Chandramouli Kern, Consulate General of India in Lagos, urged players in the Nigerian textile industry to explore joint ventures and partnerships with tech companies that have the expertise to live up to expectations.
Kern revealed this during the 2022 Africa Textile Manufacturing and Trade Policy Summit and Expo organized by Leoht Africa and held in Lagos
“As you go through India’s history, you will see that there were joint ventures with technology companies from the West or other developed countries,” Kern said. “There is no need to do things from scratch by Nigeria, they can draw on India’s expertise and they can jump in too they can try to improve the value chain rather than to start from scratch”
“It is common knowledge that without manufacturing, a country cannot develop,” Kern continued, saying that “Indian companies present will explore the possibility of partnering and investing in Nigerian companies at this exhibition and they will be able to send business proposals.We will be ready to help with the technology, training and expertise needed to build a vibrant textile industry in Nigeria.
“Other than that, the African Free Trade Area is in its final stages and I see a very profitable position for Nigeria because you have the strength, the resources and with the partnership with big Indian companies you can supply the Africa”.
Kern added that the consulate is fully functional in Lagos and ready to assist industry players who have potential business proposals with access to partners in India.
“I will encourage you all to write us your business proposal. If you have decided to collaborate with India, we will try to help you with a match booking request,” he noted.
In addition to this, Bunmi Aliyu, Leot Africa and Source Textile and Apparel Conference Organizer noted that the event aims to make Nigerian apparel, accessories, textiles, footwear and leather more relevant than ever for companies looking to s to supply and cooperate. internationally.’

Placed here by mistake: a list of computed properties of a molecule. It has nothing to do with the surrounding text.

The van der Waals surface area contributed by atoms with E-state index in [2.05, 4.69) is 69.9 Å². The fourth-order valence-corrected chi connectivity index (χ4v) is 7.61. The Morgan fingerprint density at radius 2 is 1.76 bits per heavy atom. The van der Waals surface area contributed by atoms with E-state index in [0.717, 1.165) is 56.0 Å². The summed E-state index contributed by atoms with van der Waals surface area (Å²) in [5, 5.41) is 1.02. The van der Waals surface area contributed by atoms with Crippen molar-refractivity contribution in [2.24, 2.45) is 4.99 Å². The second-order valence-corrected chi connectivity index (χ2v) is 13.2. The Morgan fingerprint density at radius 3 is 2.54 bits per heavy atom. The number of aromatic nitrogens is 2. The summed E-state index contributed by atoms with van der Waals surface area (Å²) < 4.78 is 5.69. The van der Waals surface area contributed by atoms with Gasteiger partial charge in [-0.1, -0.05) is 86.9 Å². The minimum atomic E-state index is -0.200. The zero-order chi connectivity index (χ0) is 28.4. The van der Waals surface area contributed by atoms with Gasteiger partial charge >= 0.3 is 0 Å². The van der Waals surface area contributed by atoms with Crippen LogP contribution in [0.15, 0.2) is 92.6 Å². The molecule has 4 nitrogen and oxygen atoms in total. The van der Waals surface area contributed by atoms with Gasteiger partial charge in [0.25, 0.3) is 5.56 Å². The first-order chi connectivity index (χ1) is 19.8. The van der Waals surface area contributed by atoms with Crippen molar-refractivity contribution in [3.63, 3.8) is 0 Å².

“This will help businesses and industries reinvigorate their global sourcing activities and build lasting alliances with production partners,” she added. “The expo attracted the participation of industry from different countries and thousands of manufacturers, wholesalers and retailers from across the mainland and overseas,” Aliyu said.
“For a country like Nigeria whose people are fashion-conscious, the textile industry is beset with challenges that have kept manufacturing down to a minimum,” said state governor Babajide Olusola Sanwo-Olu. of Lagos, in his speech.
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Governor Sanwo-Olu, represented by Lola Akande, Commissioner, Ministry of Commerce, Industry and Cooperatives, added that the trajectory of the textile industry in Nigeria is one that does not leave much to be desired.
“It’s sad that an industry that was once very viable, job and wealth creator, has shrunk and lost its prominent place in the national economy,” she said.
“However, it is heartening and reassuring that the ‘Industrial Revolution in Nigeria’ plan launched by the Nigerian Ministry of Industry, Trade and Investment to boost manufacturing GDP in selected industries of which textiles is a part, is registering gains, particularly in the area of increased capacity utilization, which has resulted in the creation of more jobs.Part of the gains is also the ease with which foreign brands can now source fabrics manufactured locally such as Adire, Aso-oke and Oja.
“I strongly believe that this summit will open up greater opportunities for this sector, as the outcomes of the roundtables organized by federal government officials, ECOWAS officials and other relevant stakeholders will offer good and workable solutions to industry challenges.”
Backing up the Governor’s position, Folake Oyemade, President of the Garment Manufacturers Association of Nigeria said, “We have some of the biggest players in the textile and apparel industry in Nigeria in our association and I know many of us are looking for collaborations in terms of manufacturing partnership in Nigeria, which is what we need in this country right now.
“We don’t want to continue to run an import-based economy, we want to become a hub of manufacturers first to supply the local market and then also export to meet demands from other African continents,” Oyemade added.